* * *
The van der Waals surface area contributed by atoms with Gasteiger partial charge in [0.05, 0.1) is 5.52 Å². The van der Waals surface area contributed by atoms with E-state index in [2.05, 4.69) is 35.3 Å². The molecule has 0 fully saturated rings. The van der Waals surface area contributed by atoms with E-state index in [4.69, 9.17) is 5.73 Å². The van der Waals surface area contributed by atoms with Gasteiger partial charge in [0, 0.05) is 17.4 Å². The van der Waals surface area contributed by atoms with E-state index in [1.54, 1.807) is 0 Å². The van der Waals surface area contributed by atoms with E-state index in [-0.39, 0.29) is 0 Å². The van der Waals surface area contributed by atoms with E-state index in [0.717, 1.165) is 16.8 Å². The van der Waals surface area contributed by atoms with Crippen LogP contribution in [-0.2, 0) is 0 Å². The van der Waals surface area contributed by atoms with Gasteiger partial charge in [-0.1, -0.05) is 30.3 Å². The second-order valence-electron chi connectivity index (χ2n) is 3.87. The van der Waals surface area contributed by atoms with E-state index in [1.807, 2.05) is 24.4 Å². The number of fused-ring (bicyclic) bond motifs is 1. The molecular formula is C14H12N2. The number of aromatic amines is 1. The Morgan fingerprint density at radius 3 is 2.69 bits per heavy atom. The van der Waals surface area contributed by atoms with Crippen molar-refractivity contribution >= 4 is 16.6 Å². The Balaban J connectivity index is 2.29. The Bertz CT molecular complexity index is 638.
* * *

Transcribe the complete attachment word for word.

The van der Waals surface area contributed by atoms with Gasteiger partial charge in [0.05, 0.1) is 5.52 Å². The van der Waals surface area contributed by atoms with E-state index in [2.05, 4.69) is 35.3 Å². The molecule has 0 fully saturated rings. The van der Waals surface area contributed by atoms with E-state index in [4.69, 9.17) is 5.73 Å². The van der Waals surface area contributed by atoms with Gasteiger partial charge in [0, 0.05) is 17.4 Å². The van der Waals surface area contributed by atoms with E-state index in [1.54, 1.807) is 0 Å². The van der Waals surface area contributed by atoms with E-state index in [-0.39, 0.29) is 0 Å². The van der Waals surface area contributed by atoms with E-state index in [0.717, 1.165) is 16.8 Å². The van der Waals surface area contributed by atoms with Crippen LogP contribution in [-0.2, 0) is 0 Å². The van der Waals surface area contributed by atoms with Gasteiger partial charge in [-0.1, -0.05) is 30.3 Å². The second-order valence-electron chi connectivity index (χ2n) is 3.87. The van der Waals surface area contributed by atoms with E-state index in [1.807, 2.05) is 24.4 Å². The number of fused-ring (bicyclic) bond motifs is 1. The molecular formula is C14H12N2. The number of aromatic amines is 1. The Morgan fingerprint density at radius 3 is 2.69 bits per heavy atom. The van der Waals surface area contributed by atoms with Crippen molar-refractivity contribution >= 4 is 16.6 Å². The Balaban J connectivity index is 2.29. The Bertz CT molecular complexity index is 638.